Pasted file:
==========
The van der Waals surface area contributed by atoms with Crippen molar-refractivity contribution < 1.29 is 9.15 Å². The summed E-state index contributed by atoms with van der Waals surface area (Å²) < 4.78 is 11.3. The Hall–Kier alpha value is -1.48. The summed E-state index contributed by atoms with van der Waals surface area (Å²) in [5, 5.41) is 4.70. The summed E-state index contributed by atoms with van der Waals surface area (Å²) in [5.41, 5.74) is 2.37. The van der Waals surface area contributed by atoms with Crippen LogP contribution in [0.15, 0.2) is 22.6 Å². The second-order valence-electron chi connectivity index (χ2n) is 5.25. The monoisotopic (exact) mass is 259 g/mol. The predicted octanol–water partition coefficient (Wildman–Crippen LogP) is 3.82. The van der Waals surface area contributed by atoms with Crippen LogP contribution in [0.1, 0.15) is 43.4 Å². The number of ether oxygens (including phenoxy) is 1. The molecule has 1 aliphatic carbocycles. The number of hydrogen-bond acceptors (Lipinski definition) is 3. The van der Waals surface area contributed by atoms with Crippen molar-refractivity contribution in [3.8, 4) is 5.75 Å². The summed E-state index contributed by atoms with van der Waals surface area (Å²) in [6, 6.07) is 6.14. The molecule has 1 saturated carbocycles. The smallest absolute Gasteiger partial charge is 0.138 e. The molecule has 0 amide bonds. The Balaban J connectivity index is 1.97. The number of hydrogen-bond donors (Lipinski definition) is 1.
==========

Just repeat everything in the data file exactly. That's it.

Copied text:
The van der Waals surface area contributed by atoms with Crippen molar-refractivity contribution < 1.29 is 9.15 Å². The summed E-state index contributed by atoms with van der Waals surface area (Å²) < 4.78 is 11.3. The Hall–Kier alpha value is -1.48. The summed E-state index contributed by atoms with van der Waals surface area (Å²) in [5, 5.41) is 4.70. The summed E-state index contributed by atoms with van der Waals surface area (Å²) in [5.41, 5.74) is 2.37. The van der Waals surface area contributed by atoms with Crippen LogP contribution in [0.15, 0.2) is 22.6 Å². The second-order valence-electron chi connectivity index (χ2n) is 5.25. The monoisotopic (exact) mass is 259 g/mol. The predicted octanol–water partition coefficient (Wildman–Crippen LogP) is 3.82. The van der Waals surface area contributed by atoms with Crippen LogP contribution in [0.1, 0.15) is 43.4 Å². The number of ether oxygens (including phenoxy) is 1. The molecule has 1 aliphatic carbocycles. The number of hydrogen-bond acceptors (Lipinski definition) is 3. The van der Waals surface area contributed by atoms with Crippen molar-refractivity contribution in [3.8, 4) is 5.75 Å². The summed E-state index contributed by atoms with van der Waals surface area (Å²) in [6, 6.07) is 6.14. The molecule has 1 saturated carbocycles. The smallest absolute Gasteiger partial charge is 0.138 e. The molecule has 0 amide bonds. The Balaban J connectivity index is 1.97. The number of hydrogen-bond donors (Lipinski definition) is 1.